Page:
by Jaime Kleiman
February 7, 2005
Jaime Kleiman gives us "Honour" at the Jungle Theater--a superb match of text and actors.
Many of us are ingrained from birth to think about a traditional version of the future, one that includes the expected accoutrements of security: a spouse, children, a job; etc. This presumes, of course, that one’s individual future conforms to a template akin to a cultural coloring book, an outline of what life should be. Most of us do our best, coloring in the blanks while struggling to find nuance – and our best selves – contained within this societal structure, the one that promises true happiness but never quite delivers. Often, we end up in a sort of stasis – a life that is content, safe, and familiar. But is this happiness? Is it love?
Such are the themes in Australian playwright Joanna Murray-Smith’s Honour,
a brutal examination of a disintegrating 32-year marriage and the consequences of selfish love. Told in a series of two-person scenes, the production is practically flawless from start to finish. Real-life spouses Allen Hamilton and Camille D’Ambrose play the couple, George and Honour, superbly. Honour, we learn, gave up a promising poetry career to become a wife and mother, while George became an iconic writer. At the start of the play, he is being interviewed by Claudia, a calculating, beautiful young journalist. George mistakes her cold-hearted ambition for passion, an emotion he no longer feels. Hoping to revitalize himself, and blaming his three-decade marriage for his lack of fulfillment, he leaves his wife for Claudia. Claudia, meanwhile, couldn’t be happier; while George attempts to share her vitality, Claudia successfully siphons his humanity, his professional contacts, and his devotion. Carolyn Pool is fantastic as the vivacious and unapologetic Claudia, swinging her long brown hair like a weapon as she uses words to attack and plunder the emotions of the people around her.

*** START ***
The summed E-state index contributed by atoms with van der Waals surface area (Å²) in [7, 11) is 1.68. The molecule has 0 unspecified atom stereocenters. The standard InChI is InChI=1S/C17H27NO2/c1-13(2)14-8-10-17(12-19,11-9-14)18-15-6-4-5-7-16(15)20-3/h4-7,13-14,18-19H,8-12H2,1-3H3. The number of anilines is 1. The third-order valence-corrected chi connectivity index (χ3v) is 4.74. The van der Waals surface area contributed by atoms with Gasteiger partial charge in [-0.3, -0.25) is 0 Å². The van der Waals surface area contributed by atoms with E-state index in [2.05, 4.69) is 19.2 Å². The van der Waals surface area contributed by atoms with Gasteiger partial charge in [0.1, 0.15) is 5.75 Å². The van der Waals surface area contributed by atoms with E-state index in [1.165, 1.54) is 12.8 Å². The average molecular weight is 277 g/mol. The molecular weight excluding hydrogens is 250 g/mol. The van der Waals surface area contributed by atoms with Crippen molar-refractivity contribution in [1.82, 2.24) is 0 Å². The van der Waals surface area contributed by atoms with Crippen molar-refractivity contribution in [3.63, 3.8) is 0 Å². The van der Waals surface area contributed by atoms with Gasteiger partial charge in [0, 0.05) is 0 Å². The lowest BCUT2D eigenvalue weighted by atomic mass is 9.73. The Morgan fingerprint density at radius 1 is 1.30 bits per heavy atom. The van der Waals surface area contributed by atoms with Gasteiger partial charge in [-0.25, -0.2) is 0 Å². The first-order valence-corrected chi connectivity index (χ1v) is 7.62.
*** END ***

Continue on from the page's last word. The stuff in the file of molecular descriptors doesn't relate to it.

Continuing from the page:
Sophie, George and Honour’s 24-year old daughter, is a bright young woman held back by her insecurities and idealism, a foil for the Claudias of the world. Tracey Maloney provides a touching and funny portrayal of a young woman treading water between her heartbroken mother and her self-absorbed father. A former schoolmate of Claudia’s, she is both attracted to and repelled by the ease with which Claudia obtains her desires.
The tight-knit ensemble inhabits the world of the play completely, illuminated by the stark, colorless set, with its tall doors suggestive of secrets and possibilities that we never get to see. It’s clear from Bain Boehlke’s direction (and the script) that George and Claudia are meant to be seen as the selfish ones, people who will never be capable of love because they can’t deny themselves anything, and see compromise as acquiescence. Ultimately, though, this is Honour’s story and, like the vase of vibrant flowers sitting on an otherwise black set, she blossoms from her emotional tragedy. D’Ambrose’s subtle portrayal of a strong woman rediscovering her inner fire is invigorating, to say the least.
is a prescient reminder that love, like all fully human experiences, is much more complicated than what we were initially promised, when the outline of personhood was contained in a coloring book, and crayons came in only a few vibrant shades.